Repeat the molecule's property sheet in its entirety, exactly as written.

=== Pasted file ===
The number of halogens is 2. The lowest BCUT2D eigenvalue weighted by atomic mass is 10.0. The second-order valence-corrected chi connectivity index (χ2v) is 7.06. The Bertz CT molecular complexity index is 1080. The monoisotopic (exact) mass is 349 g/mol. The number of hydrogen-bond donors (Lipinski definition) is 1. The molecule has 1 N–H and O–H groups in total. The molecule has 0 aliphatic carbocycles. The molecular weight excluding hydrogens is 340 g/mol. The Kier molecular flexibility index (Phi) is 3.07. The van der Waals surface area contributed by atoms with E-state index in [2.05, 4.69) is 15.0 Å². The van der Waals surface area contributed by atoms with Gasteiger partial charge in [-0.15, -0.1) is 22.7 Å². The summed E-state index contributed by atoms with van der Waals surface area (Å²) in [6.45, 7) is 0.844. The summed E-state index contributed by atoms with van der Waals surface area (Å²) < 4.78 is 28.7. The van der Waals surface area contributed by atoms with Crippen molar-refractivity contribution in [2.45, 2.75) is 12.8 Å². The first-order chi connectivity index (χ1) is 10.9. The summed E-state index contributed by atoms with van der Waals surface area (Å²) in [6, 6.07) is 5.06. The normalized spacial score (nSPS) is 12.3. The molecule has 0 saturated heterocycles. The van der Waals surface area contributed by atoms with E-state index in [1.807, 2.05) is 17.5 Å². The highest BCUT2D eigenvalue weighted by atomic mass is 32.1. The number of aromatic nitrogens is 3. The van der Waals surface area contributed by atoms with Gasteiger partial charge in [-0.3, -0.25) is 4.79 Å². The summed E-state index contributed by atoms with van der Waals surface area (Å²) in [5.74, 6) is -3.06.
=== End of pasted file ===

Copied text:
The number of halogens is 2. The lowest BCUT2D eigenvalue weighted by atomic mass is 10.0. The second-order valence-corrected chi connectivity index (χ2v) is 7.06. The Bertz CT molecular complexity index is 1080. The monoisotopic (exact) mass is 349 g/mol. The number of hydrogen-bond donors (Lipinski definition) is 1. The molecule has 1 N–H and O–H groups in total. The molecule has 0 aliphatic carbocycles. The molecular weight excluding hydrogens is 340 g/mol. The Kier molecular flexibility index (Phi) is 3.07. The van der Waals surface area contributed by atoms with E-state index in [2.05, 4.69) is 15.0 Å². The van der Waals surface area contributed by atoms with Gasteiger partial charge in [-0.15, -0.1) is 22.7 Å². The summed E-state index contributed by atoms with van der Waals surface area (Å²) in [6.45, 7) is 0.844. The summed E-state index contributed by atoms with van der Waals surface area (Å²) < 4.78 is 28.7. The van der Waals surface area contributed by atoms with Crippen molar-refractivity contribution in [2.45, 2.75) is 12.8 Å². The first-order chi connectivity index (χ1) is 10.9. The summed E-state index contributed by atoms with van der Waals surface area (Å²) in [6, 6.07) is 5.06. The normalized spacial score (nSPS) is 12.3. The molecule has 0 saturated heterocycles. The van der Waals surface area contributed by atoms with E-state index in [1.807, 2.05) is 17.5 Å². The highest BCUT2D eigenvalue weighted by atomic mass is 32.1. The number of aromatic nitrogens is 3. The van der Waals surface area contributed by atoms with Gasteiger partial charge in [-0.3, -0.25) is 4.79 Å². The summed E-state index contributed by atoms with van der Waals surface area (Å²) in [5.74, 6) is -3.06.